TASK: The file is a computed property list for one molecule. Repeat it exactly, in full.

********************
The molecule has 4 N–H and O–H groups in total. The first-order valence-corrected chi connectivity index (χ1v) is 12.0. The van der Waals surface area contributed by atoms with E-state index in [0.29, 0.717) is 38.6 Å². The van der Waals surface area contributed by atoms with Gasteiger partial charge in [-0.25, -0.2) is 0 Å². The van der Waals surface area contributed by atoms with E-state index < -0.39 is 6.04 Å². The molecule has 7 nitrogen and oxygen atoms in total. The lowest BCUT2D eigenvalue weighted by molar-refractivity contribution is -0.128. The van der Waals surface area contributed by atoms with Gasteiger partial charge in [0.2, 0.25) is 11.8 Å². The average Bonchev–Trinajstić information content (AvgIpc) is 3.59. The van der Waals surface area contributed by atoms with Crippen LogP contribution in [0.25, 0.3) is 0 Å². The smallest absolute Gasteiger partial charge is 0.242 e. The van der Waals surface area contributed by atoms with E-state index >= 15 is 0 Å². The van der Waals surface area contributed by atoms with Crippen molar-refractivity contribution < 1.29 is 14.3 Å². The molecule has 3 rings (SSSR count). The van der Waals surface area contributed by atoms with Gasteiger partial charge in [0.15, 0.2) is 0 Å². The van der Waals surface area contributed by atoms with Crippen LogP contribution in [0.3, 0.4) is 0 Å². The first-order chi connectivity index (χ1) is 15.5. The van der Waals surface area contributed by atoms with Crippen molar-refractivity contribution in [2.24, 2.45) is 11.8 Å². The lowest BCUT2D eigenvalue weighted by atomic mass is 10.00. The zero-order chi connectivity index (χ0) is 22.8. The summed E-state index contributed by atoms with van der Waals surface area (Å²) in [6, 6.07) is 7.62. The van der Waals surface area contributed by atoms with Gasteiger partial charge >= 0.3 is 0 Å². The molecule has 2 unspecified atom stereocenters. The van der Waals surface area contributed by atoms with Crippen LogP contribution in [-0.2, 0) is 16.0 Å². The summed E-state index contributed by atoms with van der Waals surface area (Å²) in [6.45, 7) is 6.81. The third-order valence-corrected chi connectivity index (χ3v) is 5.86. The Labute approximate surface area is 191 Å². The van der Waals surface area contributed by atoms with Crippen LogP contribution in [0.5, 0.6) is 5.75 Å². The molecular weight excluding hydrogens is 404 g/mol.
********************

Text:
The molecule has 4 N–H and O–H groups in total. The first-order valence-corrected chi connectivity index (χ1v) is 12.0. The van der Waals surface area contributed by atoms with E-state index in [0.29, 0.717) is 38.6 Å². The van der Waals surface area contributed by atoms with Gasteiger partial charge in [-0.25, -0.2) is 0 Å². The van der Waals surface area contributed by atoms with E-state index < -0.39 is 6.04 Å². The molecule has 7 nitrogen and oxygen atoms in total. The lowest BCUT2D eigenvalue weighted by molar-refractivity contribution is -0.128. The van der Waals surface area contributed by atoms with Gasteiger partial charge in [0.2, 0.25) is 11.8 Å². The average Bonchev–Trinajstić information content (AvgIpc) is 3.59. The van der Waals surface area contributed by atoms with Crippen LogP contribution in [0.25, 0.3) is 0 Å². The smallest absolute Gasteiger partial charge is 0.242 e. The van der Waals surface area contributed by atoms with E-state index >= 15 is 0 Å². The van der Waals surface area contributed by atoms with Crippen molar-refractivity contribution < 1.29 is 14.3 Å². The molecule has 3 rings (SSSR count). The van der Waals surface area contributed by atoms with Gasteiger partial charge in [0.15, 0.2) is 0 Å². The van der Waals surface area contributed by atoms with Crippen LogP contribution in [0.3, 0.4) is 0 Å². The first-order chi connectivity index (χ1) is 15.5. The van der Waals surface area contributed by atoms with Crippen molar-refractivity contribution in [2.24, 2.45) is 11.8 Å². The lowest BCUT2D eigenvalue weighted by atomic mass is 10.00. The zero-order chi connectivity index (χ0) is 22.8. The summed E-state index contributed by atoms with van der Waals surface area (Å²) in [6, 6.07) is 7.62. The van der Waals surface area contributed by atoms with Gasteiger partial charge >= 0.3 is 0 Å². The molecule has 2 unspecified atom stereocenters. The van der Waals surface area contributed by atoms with Crippen LogP contribution in [-0.2, 0) is 16.0 Å². The summed E-state index contributed by atoms with van der Waals surface area (Å²) in [6.45, 7) is 6.81. The third-order valence-corrected chi connectivity index (χ3v) is 5.86. The Labute approximate surface area is 191 Å². The van der Waals surface area contributed by atoms with Crippen LogP contribution in [0.5, 0.6) is 5.75 Å². The molecular weight excluding hydrogens is 404 g/mol.